Defelice believes 3D-printed guns would be protected by the Second Amendment. When asked whether they should be legal, he said “no, absolutely not. They’re dangerous, they’re dangerous to the shooter. I don’t think anyone should put anything on the market that’s dangerous because of their quality.”

Defense Distributed also makes a milling machine called the Ghost Gunner, which Defelice said is capable of producing metal gun parts for a rifle or pistol.

The Ghost Gunner offers a more dangerous prospect than the blueprints that enable in-home production of plastic guns, he said.

“The real danger is the milling machine that (Defense Distributed founder Cody Wilson) is selling, that could possibly be worth a lot to criminals,” said Defelice. “But the plastic guns are a red herring.”

Gun Owners Action League of Massachusetts Executive Director Jim Wallace said he is “not exactly sure what the hoo-ha is about this stuff.”

“Lawful citizens can and have been able to make their own real guns, gosh forever, as long as you’re not giving them to someone else or selling them,” he said.

Undetectable guns have been illegal for decades, Wallace said, adding that he believes fears that untraceable, 3D-printed guns will be used for criminal purposes are unfounded.

“I honestly don’t see criminals going through all of this to make a gun. We have so much heroin and illegal guns on the street now, why are they going to go through all that trouble to buy a printer, get the technology and make a gun when they can already find a gun so easily, unfortunately,” he said.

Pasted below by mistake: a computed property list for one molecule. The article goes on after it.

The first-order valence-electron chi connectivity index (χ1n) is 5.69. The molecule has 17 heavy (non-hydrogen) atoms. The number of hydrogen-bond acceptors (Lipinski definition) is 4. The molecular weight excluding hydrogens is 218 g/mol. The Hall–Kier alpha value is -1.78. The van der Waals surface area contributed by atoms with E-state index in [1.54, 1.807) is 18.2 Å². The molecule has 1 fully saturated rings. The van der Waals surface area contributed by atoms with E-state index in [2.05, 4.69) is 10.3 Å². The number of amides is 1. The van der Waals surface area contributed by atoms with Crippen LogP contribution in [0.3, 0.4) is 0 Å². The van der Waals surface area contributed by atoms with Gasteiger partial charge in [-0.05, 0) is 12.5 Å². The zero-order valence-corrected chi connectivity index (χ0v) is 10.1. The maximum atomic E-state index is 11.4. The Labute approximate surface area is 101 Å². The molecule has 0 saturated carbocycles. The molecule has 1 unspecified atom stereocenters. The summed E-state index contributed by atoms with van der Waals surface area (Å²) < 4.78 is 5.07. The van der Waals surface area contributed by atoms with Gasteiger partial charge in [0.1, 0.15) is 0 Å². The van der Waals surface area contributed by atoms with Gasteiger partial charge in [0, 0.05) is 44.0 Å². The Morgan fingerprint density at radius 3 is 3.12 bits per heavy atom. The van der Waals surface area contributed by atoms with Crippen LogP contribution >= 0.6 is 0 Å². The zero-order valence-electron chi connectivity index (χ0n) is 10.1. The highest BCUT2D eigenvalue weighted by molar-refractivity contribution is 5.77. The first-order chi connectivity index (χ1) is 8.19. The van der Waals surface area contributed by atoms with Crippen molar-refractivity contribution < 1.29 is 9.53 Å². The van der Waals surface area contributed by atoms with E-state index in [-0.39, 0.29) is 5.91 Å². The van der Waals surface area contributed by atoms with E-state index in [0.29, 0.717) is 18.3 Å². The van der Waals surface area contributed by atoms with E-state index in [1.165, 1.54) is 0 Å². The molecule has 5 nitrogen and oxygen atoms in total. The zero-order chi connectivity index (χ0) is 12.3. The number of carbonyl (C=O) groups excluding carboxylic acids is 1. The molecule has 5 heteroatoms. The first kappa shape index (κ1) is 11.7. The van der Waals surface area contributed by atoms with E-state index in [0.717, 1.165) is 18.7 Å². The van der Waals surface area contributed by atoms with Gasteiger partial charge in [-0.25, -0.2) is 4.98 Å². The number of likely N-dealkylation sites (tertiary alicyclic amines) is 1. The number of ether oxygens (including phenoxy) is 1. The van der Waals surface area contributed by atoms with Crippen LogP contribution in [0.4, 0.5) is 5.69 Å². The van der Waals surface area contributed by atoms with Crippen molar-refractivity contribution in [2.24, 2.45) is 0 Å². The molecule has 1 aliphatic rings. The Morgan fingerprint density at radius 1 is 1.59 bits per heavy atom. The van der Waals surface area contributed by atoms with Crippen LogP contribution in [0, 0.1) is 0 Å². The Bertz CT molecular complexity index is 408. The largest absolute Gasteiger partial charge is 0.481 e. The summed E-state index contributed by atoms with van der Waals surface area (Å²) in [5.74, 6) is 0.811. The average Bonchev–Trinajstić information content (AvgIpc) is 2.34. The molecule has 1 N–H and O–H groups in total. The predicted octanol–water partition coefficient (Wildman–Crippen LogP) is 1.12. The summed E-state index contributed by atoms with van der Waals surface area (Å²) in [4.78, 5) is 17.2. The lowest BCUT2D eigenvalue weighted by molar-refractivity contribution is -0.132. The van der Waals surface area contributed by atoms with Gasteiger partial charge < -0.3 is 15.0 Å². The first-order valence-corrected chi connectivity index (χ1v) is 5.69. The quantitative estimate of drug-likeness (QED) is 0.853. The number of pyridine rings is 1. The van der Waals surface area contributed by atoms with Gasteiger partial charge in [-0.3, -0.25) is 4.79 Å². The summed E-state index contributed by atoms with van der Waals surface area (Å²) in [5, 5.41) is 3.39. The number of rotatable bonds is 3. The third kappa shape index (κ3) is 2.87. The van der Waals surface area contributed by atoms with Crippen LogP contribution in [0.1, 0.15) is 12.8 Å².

Black North Firearms & Training owner Anthony Autiello, of Dracut, agreed, saying “anybody with $200 in their pocket could go to the downtown area and buy a firearm with a serial number filed off.”

He noted still another option for obtaining an unserialized firearm. Consumers, he said, can legally purchase a sports gun or handgun that is 80 percent built, has no serial number, but requires some assemblage after sale.

Autiello pointed out that the blueprints first became available in 2013, and have been downloaded hundreds of thousands of times.

“The information is already out there,” he said, adding that he’s not seen reports of crimes committed with a 3D-printed gun.

He agreed with the argument made by Wilson’s attorneys, who, according to the Associated Press, argued the case in favor of making public blueprints for 3D-printed guns on First Amendment grounds.

“It’s a free speech issue, and (Wilson) is allowed to share that info now what other people do with it is a different issue,” said Autiello.

Leominster Interim Police Chief Michael Goldman, a lifelong member of the National Rifle Association, said he agrees with Attorney General Healey.

Goldman said the technology makes untraceable and undetectable guns more available. He was concerned criminals or terrorists would use the technology, which he said would provide means to “become an undocumented, unlicensed gun salesman.”

Back in Fitchburg, gun seller LeBlanc, a Vietnam War veteran, said he has been a longtime proponent of background checks on prospective gun owners.

LeBlanc said “printed” guns are “actually just a way to circumvent the law.”

“Anyone who doesn’t have something to hide shouldn’t mind being investigated,” he said.